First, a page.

A ban on the sale of cigarettes to anyone born after 2008 will become law in New Zealand, after legislation passed Parliament yesterday.
The laws will ban a whole generation from legally purchasing cigarettes, which the NZ Government said “accelerates progress towards a smoke-free future”.
It will now go to the Governor-General to be signed into law.
Smoked tobacco products won’t be able to be sold to people born after 2008 under the new legislation. The number of retail stores selling tobacco products will also be reduced to a tenth of its current figure by the end of next year.
Supplying a banned product to a person born after 2008 will carry a fine of up to $AU142,000.
Why was it tabled?
The legislation is part of a national goal set in 2011 to make smokers less than 5% of the NZ population by 2025.
This was established after a landmark parliamentary inquiry into the country’s tobacco industry.
The smoking rate has decreased in recent years. Currently about 11% of the adult population smokes. Māori people have the highest smoking rates in NZ (22.3%), though this figure is also decreasing.
NZ Government comments
Associate Minister for Health, Dr Ayesha Verrall, said the legislation would facilitate healthier and longer lives in NZ, and strengthen the health system.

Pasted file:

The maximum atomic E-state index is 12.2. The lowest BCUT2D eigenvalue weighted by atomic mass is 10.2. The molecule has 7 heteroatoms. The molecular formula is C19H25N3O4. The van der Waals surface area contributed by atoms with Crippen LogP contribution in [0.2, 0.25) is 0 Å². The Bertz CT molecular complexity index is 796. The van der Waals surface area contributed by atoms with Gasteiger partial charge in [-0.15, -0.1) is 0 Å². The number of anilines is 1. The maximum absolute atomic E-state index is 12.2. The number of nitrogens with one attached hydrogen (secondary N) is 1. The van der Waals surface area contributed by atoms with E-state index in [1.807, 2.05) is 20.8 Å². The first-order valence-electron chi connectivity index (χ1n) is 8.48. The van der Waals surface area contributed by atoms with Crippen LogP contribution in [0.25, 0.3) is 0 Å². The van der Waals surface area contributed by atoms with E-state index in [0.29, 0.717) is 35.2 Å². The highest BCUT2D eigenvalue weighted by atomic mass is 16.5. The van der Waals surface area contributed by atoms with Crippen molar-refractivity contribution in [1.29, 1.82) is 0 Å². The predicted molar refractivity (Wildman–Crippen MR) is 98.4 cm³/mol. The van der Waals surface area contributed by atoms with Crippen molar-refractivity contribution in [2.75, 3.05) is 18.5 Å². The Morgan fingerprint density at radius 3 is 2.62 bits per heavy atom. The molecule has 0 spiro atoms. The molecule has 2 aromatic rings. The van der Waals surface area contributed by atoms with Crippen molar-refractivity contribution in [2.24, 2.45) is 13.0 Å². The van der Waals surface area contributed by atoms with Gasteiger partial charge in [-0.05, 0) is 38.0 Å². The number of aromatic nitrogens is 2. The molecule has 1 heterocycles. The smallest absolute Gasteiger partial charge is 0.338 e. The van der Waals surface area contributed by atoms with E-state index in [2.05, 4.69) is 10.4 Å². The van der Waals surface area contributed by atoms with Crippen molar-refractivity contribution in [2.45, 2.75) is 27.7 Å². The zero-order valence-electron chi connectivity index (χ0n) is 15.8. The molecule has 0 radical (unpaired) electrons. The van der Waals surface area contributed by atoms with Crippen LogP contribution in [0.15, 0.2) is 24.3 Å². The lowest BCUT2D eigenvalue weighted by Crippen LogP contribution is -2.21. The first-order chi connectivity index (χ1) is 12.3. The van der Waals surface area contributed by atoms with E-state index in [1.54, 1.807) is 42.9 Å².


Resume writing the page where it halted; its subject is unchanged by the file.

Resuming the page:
“By voting for this bill, we are saying we’re not prepared to let our people be sacrificed for vested interests, like the tobacco industry.”
The smoking ban was opposed by the National Party Opposition, who accused the Government of driving nicotine reduction “regardless of the collateral damage”.
Health spokesperson for the Nationals, Shane Reti, said his party supported reducing nicotine use, but disagreed with the steps proposed in the legislation to achieve this.
Reti took aim at the Government’s planned reduction of retail stores selling tobacco, saying this would make small businesses the “sacrificial lambs” of the scheme.
Will this happen in Australia?
When asked by TDA in July, Australian Health Minister Mark Butler said there were “no plans to introduce laws similar to New Zealand”.